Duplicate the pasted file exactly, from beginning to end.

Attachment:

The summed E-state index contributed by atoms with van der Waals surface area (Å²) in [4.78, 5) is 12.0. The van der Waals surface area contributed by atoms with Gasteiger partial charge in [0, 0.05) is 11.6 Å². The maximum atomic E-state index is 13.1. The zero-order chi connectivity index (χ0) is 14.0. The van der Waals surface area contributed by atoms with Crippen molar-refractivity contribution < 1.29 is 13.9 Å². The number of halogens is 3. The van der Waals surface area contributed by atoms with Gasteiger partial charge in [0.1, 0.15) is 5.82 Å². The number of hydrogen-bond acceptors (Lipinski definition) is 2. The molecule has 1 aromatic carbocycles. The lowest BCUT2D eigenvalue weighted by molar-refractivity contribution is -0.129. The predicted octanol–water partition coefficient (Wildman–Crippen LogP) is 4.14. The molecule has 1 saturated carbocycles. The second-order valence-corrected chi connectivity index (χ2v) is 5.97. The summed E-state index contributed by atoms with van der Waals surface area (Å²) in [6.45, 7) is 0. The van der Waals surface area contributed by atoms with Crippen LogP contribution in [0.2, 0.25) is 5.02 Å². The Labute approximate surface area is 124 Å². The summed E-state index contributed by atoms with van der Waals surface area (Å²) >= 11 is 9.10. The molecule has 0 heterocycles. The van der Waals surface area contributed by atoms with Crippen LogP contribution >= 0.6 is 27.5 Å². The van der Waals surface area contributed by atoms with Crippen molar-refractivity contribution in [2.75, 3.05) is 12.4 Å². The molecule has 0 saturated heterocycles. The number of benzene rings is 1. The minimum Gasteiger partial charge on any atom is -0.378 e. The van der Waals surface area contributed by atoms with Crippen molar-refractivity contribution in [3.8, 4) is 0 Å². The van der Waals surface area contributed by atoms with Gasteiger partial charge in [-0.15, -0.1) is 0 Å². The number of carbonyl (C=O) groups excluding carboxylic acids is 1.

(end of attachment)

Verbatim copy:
The summed E-state index contributed by atoms with van der Waals surface area (Å²) in [4.78, 5) is 12.0. The van der Waals surface area contributed by atoms with Gasteiger partial charge in [0, 0.05) is 11.6 Å². The maximum atomic E-state index is 13.1. The zero-order chi connectivity index (χ0) is 14.0. The van der Waals surface area contributed by atoms with Crippen molar-refractivity contribution < 1.29 is 13.9 Å². The number of halogens is 3. The van der Waals surface area contributed by atoms with Gasteiger partial charge in [0.1, 0.15) is 5.82 Å². The number of hydrogen-bond acceptors (Lipinski definition) is 2. The molecule has 1 aromatic carbocycles. The lowest BCUT2D eigenvalue weighted by molar-refractivity contribution is -0.129. The predicted octanol–water partition coefficient (Wildman–Crippen LogP) is 4.14. The molecule has 1 saturated carbocycles. The second-order valence-corrected chi connectivity index (χ2v) is 5.97. The summed E-state index contributed by atoms with van der Waals surface area (Å²) in [6.45, 7) is 0. The van der Waals surface area contributed by atoms with Crippen LogP contribution in [0.2, 0.25) is 5.02 Å². The Labute approximate surface area is 124 Å². The summed E-state index contributed by atoms with van der Waals surface area (Å²) >= 11 is 9.10. The molecule has 0 heterocycles. The van der Waals surface area contributed by atoms with Crippen LogP contribution >= 0.6 is 27.5 Å². The van der Waals surface area contributed by atoms with Crippen molar-refractivity contribution in [2.75, 3.05) is 12.4 Å². The molecule has 0 saturated heterocycles. The number of benzene rings is 1. The minimum Gasteiger partial charge on any atom is -0.378 e. The van der Waals surface area contributed by atoms with Crippen molar-refractivity contribution in [3.8, 4) is 0 Å². The van der Waals surface area contributed by atoms with Gasteiger partial charge in [-0.15, -0.1) is 0 Å². The number of carbonyl (C=O) groups excluding carboxylic acids is 1.